These tactics can be effective on their own, but the real magic happens when you combine them for a full-fledged talent development strategy. That’s when your team will start to see long-term improvements that lead to employee engagement, high levels of retention, and a skilled workforce.
Career mapping or growth plans
Career mapping, sometimes called a growth plan or a career path happens when an employee and their supervisor work together to establish goals and the steps a person needs to take to achieve them.
The primary purpose of a career map is to create a clear-cut path for growth in their current role and beyond.
Because career goals are personal, no two employees will have the same path. That’s why it’s important to bake this process into every employee/supervisor relationship.
The easiest way to get started is to encourage managers to integrate career-based conversations into their one-on-one meetings. For example, managers can talk with individual team members about their goals, organize them into lists, and share resources to help their teams achieve their goals.
For example, if a high-potential employee wants to be a manager by the end of the year, their career map might be a list of skills they need to be promoted. These can be hard skills, like knowing how to use Microsoft Excel to build spreadsheets, or soft skills, like decision-making and communication. The manager can share resources and opportunities, like webinars and conferences, to help the employee build these skills.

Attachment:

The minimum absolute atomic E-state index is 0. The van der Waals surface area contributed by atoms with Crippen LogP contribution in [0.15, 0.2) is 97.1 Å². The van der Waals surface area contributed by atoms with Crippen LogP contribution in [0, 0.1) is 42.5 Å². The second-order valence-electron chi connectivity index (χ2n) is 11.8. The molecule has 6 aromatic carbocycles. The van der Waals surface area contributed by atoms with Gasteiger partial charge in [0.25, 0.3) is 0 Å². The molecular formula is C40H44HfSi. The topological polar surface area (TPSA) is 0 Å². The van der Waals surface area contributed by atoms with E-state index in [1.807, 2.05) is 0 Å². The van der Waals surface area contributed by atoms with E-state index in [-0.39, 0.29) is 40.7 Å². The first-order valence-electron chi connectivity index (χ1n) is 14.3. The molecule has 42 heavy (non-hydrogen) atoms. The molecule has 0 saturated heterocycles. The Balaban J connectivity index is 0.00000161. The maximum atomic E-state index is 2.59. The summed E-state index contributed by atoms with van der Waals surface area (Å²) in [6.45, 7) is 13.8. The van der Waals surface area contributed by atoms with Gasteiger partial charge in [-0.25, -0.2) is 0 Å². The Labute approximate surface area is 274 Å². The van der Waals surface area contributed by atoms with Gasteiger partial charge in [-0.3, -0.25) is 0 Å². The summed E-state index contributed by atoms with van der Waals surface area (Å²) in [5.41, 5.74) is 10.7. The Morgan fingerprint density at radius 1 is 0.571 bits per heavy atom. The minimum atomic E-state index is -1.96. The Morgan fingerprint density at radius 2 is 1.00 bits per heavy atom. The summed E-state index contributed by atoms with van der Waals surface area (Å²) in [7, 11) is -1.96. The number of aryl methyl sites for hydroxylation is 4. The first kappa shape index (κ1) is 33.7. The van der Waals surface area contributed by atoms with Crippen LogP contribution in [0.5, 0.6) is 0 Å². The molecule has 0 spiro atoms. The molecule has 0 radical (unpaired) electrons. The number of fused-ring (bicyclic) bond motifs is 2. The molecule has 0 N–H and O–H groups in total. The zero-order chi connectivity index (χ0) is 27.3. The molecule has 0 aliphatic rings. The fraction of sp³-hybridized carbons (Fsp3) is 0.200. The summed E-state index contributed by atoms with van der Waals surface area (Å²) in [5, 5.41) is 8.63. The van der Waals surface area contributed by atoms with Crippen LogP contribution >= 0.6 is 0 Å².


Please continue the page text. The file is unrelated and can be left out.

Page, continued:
Mentorship and coaching
Coaching and mentorship are similar in that they are relationship-based: an employee gains skills and becomes an empowered worker by learning from another person’s experience.
While they’re both highly effective tactics for any talent development strategy, they look slightly different in practice.
Coaching gives employees direct instructions on how to do something, like a manager walking an employee through a new reporting software.
Mentoring, on the other hand, is less formal and less structured. It usually looks like a manager or company leader meeting with an employee regularly to share advice about a specific topic, like negotiating a pay raise or navigating a difficult situation with a peer.
Learning and development programs
Learning and development (L&D) plays a vital role in your talent development strategy because it’s an area that directly influences what and how your employees learn.
It also directly ties into employee motivation levels, particularly younger generations like Millennials and Gen Z. These workers choose what organization they want to work for based on these kinds of L&D opportunities. As a result, it helps them to be more effective in their roles, allowing them to be more productive.
This is an excellent opportunity to get started if you don’t already have a formal L&D program. Here are some resources to help you create or improve your L&D program:
- 5 Types of Learning and Development to Empower Your Team
- 3 Tips to Improve Your Learning and Development Program
Talent development can help you give personalized support to your top-achieving employees; your organization’s future leaders.
Investing in your top talent rather than hiring makes sense, and your existing staff knows your organization well. Plus, promoting internally can save you money in the long run by lowering your cost-per-hire.